With Barber’s Violin Concerto, Shaham Saves the Day

United StatesUnited States Schreker, Barber, Beethoven: Gil Shaham (violin), San Francisco Symphony / Juraj Valčuha (conductor), Davies Symphony Hall, San Francisco. 16.3.2017. (HS)

Schreker – Chamber Symphony

Barber – Violin Concerto

Beethoven – Symphony No.7 in A Major

The finale of Samuel Barber’s Violin Concerto, a finger-busting perpetual-motion machine, requires the soloist to execute rapid-fire triplets and wide skips for all but a couple dozen measures. All the while a bustling orchestra races breathlessly alongside. It’s high on anyone’s degree-of-difficulty list. Even the best strain to get all the notes in accurately; fashioning it into sleek, lyrical music is rare.

Gil Shaham made it look, and sound, effortless. His performance with the San Francisco Symphony, heard Thursday in Davies Symphony Hall, spun out the first two highly lyrical movements with remarkable presence, sweetness, emotional precision and lucidity. He shaded phrases with delicacy and subtle attention to dynamics and tone, and it was jaw-dropping to hear these characteristics carried over to the breakneck finale.

Every note sounded clearly, with a silvery sense of rhythm. The shifting time signatures and spinning-wheel relentlessness never fazed him. All poured out as if it were a skip through the park, giving a sense of light-heartedness. Guest conductor Juraj Valčuha, music director of the Teatro San Carlo in Naples, Italy, led the orchestra in a taut performance of this finale.

To set up this tour de force, consciously or unconsciously, Valčuha and Shaham made the other two movements unabashedly lyrical and Romantic, favoring fleet tempos without losing any of the music’s emotional point. The sweet opening statement, which can easily turn overly sentimental, unfurled with delicately framed urgency. Where the pulse can lag in the second movement Andante, the long oboe melody (played here with generosity of spirit by principal Eugene Izotov) set a tone of warmth and majesty that Shaham developed into quite a rhapsody. Gestures such as the filigree rising phrases that mark transitions, became mists of color that evaporated at the top.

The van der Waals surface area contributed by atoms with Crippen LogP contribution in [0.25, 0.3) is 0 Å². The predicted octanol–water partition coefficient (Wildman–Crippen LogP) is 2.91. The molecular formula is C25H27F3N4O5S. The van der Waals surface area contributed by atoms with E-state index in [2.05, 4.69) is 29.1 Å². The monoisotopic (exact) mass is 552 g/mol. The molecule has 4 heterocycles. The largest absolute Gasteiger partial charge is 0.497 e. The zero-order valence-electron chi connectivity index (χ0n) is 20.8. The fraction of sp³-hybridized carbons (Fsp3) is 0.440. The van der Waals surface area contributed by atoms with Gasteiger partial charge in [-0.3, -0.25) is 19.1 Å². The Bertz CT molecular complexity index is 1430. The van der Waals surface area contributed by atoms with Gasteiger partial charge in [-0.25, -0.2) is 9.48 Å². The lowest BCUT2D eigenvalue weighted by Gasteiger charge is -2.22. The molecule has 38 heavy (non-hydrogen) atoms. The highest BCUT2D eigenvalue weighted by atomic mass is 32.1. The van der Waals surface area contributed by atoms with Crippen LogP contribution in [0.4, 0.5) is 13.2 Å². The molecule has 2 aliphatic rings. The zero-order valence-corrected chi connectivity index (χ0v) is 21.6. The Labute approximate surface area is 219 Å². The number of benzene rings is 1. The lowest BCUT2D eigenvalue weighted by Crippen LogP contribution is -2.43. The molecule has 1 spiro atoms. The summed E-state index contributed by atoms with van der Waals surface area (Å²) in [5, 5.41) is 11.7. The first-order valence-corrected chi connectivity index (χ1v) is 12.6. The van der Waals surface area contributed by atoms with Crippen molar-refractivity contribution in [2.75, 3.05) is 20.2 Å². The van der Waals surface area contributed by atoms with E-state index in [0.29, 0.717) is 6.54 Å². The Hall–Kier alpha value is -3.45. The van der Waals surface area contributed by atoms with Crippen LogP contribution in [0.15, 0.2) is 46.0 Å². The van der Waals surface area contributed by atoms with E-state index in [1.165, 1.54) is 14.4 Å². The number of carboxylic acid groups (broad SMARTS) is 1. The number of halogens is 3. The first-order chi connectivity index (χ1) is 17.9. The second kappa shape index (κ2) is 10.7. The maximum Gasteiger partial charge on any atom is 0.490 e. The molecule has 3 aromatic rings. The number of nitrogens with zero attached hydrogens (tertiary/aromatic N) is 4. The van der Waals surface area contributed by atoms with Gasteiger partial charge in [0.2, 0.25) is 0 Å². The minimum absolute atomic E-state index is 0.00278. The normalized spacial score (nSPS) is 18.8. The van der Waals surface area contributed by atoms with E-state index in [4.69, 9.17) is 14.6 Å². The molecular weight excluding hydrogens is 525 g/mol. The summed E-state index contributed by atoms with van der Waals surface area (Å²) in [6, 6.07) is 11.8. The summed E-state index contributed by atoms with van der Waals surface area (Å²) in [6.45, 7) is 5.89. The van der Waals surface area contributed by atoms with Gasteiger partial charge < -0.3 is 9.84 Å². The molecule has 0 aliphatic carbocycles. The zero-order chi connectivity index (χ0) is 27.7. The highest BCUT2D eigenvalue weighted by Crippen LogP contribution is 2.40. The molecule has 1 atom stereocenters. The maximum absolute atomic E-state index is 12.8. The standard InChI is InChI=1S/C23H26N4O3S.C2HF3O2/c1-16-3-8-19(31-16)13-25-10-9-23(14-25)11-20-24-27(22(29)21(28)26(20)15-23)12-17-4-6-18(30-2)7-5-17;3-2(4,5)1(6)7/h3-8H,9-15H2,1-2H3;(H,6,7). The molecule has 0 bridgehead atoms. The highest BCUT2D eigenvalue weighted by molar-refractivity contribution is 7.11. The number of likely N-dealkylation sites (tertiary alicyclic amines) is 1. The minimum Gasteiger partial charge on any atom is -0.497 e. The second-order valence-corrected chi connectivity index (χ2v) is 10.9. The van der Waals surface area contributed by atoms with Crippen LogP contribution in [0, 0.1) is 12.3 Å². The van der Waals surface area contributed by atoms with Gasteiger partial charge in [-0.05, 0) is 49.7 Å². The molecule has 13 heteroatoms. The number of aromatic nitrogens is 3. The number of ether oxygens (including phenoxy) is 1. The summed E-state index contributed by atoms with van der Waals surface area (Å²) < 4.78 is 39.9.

For an encore, Shaham played the Gavotte en Rondeau from Bach’s E major Partita for Unaccompanied Violin with a winning combination of rhythmic vitality, shimmering tone, and just enough extra grace notes to bring a smile.

In a brightly paced performance of Beethoven’s Symphony No.7, rather than impose a conductor’s gloss, Valčuha let the music bounce along, shading here and shaping a bit there, but mostly focusing on energy and momentum. Deft it wasn’t. He got out of the way and let Beethoven be his rowdy self.

These performances made up for a yawner of an opener. Franz Schreker’s Chamber Symphony was the toast of Vienna when it debuted in 1916 at the conservatory where the composer taught, but in its first San Francisco Symphony performance it displayed an uneasy mix of quasi-Debussy harmonies and sturdy Germanic structure. A sprinkling of piano-celesta-harp seasoning added a touch of charm, but not quite enough.

Fortunately, the program offered plenty to appreciate, especially in the concerto.

Harvey Steiman

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